Netflix had a great first quarter 2020, spurred on by COVID-19 shelter-in-place viewing. What is the secret to Netflix success, and can it keep the magic coming in the second quarter and beyond?
Chapter 1: Netflix has a great first quarter (2:30)
Will runs down the topline Q1 2020 numbers for Netflix. He also explains how different the results were from what we expected to happen. The tail end of 2019 suggested Netflix might not grow at all in the U.S. in 2020. In other words, shelter-in-place orders have entirely rewritten the script for Netflix in the first half of 2020.
Chapter 2: How Netflix grew to reach more than half of U.S. homes (5:00)
Analyzing the U.S. and Canada numbers more deeply reveals that Netflix passed the 50% penetration barrier in the U.S. during Q2 2020. It is an amazing achievement when you consider few people thought the company would even eclipse HBO penetration when it first got started streaming over ten years ago. I discuss how Netflix reached such deep penetration in the U.S. and how it has been the go-to service as people stay home during the C-19 crisis.
Chapter 3: Why growth in the U.S. was so much stronger than expected (10:10)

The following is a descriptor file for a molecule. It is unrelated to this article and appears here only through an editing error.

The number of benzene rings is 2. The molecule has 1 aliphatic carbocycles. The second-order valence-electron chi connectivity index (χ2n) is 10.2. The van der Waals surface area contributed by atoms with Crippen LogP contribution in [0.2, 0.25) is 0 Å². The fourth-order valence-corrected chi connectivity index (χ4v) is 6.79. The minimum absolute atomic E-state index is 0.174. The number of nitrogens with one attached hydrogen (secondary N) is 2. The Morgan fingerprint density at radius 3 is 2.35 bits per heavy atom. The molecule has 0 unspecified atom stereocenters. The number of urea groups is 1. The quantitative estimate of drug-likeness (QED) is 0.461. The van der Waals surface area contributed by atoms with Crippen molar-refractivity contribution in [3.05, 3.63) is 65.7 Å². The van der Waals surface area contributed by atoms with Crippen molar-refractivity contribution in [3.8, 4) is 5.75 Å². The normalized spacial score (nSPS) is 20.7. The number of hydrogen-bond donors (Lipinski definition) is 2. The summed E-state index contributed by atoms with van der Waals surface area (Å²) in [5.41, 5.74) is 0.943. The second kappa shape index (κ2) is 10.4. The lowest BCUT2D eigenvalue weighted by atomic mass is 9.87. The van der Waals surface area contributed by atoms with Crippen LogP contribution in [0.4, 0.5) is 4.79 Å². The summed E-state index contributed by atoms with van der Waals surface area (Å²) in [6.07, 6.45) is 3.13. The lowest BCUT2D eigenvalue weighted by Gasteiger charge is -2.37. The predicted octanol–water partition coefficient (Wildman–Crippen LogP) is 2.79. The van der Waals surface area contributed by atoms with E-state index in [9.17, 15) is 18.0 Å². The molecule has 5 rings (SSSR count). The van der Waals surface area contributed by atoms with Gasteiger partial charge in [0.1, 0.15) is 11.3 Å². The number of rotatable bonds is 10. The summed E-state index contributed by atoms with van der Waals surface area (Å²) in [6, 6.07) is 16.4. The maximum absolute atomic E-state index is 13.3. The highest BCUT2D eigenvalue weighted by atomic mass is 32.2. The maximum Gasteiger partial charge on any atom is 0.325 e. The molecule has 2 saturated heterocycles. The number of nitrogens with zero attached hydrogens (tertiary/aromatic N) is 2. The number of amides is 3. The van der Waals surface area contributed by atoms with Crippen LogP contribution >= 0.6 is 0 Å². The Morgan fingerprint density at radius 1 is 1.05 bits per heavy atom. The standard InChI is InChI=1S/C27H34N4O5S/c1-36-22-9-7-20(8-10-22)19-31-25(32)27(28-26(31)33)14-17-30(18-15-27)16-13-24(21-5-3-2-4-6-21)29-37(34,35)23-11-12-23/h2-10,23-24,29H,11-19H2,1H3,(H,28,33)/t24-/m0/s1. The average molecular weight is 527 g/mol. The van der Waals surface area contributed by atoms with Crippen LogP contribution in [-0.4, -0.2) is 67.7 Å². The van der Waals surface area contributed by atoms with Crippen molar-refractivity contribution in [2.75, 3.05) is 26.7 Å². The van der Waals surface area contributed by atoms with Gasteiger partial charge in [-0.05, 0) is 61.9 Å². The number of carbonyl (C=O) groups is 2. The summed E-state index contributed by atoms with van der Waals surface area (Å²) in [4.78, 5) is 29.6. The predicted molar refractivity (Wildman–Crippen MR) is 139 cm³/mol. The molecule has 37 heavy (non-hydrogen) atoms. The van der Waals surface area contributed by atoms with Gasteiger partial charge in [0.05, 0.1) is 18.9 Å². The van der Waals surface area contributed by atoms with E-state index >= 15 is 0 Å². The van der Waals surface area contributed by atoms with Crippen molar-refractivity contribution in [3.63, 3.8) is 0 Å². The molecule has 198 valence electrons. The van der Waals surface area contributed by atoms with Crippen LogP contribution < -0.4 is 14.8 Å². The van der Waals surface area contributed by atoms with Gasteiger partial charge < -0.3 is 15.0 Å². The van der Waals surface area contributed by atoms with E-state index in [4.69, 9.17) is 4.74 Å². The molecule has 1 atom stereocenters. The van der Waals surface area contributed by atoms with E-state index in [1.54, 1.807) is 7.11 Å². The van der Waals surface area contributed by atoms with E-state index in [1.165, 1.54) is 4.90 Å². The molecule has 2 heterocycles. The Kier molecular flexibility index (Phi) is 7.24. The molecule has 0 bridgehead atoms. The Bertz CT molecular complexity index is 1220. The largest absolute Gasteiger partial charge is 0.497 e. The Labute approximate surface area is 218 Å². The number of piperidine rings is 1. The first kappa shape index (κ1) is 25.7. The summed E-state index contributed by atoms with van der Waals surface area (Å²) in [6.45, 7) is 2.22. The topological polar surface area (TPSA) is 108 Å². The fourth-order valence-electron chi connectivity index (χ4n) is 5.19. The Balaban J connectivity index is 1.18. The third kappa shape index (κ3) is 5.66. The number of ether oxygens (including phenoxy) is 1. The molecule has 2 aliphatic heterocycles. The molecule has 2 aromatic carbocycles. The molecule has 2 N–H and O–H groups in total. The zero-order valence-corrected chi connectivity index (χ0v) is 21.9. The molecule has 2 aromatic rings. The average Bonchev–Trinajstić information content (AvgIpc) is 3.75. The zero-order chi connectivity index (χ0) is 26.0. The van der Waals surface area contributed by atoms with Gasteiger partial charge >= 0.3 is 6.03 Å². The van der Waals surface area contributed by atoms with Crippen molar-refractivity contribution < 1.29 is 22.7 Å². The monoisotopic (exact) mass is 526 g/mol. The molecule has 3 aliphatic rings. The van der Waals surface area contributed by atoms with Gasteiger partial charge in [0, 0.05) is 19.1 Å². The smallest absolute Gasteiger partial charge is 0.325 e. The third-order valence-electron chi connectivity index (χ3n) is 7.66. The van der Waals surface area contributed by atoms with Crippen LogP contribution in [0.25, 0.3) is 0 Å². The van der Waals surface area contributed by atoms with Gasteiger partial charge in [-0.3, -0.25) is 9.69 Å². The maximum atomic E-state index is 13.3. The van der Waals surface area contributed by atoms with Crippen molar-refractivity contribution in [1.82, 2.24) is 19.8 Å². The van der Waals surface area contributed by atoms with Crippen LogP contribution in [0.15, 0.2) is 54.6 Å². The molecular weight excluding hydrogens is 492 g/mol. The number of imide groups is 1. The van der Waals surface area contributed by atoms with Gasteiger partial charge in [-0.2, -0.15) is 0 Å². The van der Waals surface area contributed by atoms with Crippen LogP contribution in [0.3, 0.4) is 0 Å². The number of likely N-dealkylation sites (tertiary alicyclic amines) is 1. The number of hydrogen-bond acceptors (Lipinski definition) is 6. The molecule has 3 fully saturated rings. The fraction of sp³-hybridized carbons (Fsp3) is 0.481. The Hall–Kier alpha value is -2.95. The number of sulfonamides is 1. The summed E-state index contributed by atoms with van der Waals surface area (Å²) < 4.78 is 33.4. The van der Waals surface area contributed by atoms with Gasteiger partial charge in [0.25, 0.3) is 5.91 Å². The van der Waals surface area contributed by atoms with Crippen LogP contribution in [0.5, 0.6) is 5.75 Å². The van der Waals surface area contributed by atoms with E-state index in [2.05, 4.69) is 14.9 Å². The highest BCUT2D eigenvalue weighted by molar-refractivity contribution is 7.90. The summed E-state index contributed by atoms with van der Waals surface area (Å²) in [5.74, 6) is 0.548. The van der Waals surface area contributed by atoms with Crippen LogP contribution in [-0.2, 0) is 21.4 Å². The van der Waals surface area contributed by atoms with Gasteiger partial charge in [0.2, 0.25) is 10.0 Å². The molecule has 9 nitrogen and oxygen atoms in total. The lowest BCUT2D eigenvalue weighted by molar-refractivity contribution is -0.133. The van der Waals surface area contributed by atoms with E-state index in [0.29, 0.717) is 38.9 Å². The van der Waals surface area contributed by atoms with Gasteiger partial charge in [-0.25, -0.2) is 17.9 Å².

Will explains how the deep library and variety of content played into Netflix’s Q1 success. It helped attract new customers, but perhaps a more significant effect was the reduction in cancellations.
Chapter 4: The outlook for Q2 2020 (11:50)
Will discusses what Netflix is forecasting to happen in the second quarter. The company remains quite bullish, though company executives do not think subscriber gains will be anything like what happened in the first quarter.
I look at how well Netflix is positioned to perform in Q2 and beyond. I explain why its policy of dropping new episodes of a show all at once means it will continue to have new content while many others do not. If there is a single secret to Netflix success, the company’s approach to content production is probably it.
Chapter 5: Move toward comfort viewing could aid Netflix competition (19:00)
In the beginning, NBCU says that Peacock will not have any originals. Instead, it will provide lots of classics and viewer favorites. Will thinks that will guarantee it a seat at the viewing table as people continue to shift viewing from live news to less distressing fare, like comfort viewing.
While that may be right, services without new content are vulnerable to what Will calls “spinning.” Viewers can turn them off when they are finally able to leave their homes again. However, if they want something new to watch, they will still need Netflix. The halt in production may see others struggle to deliver original content before 2021.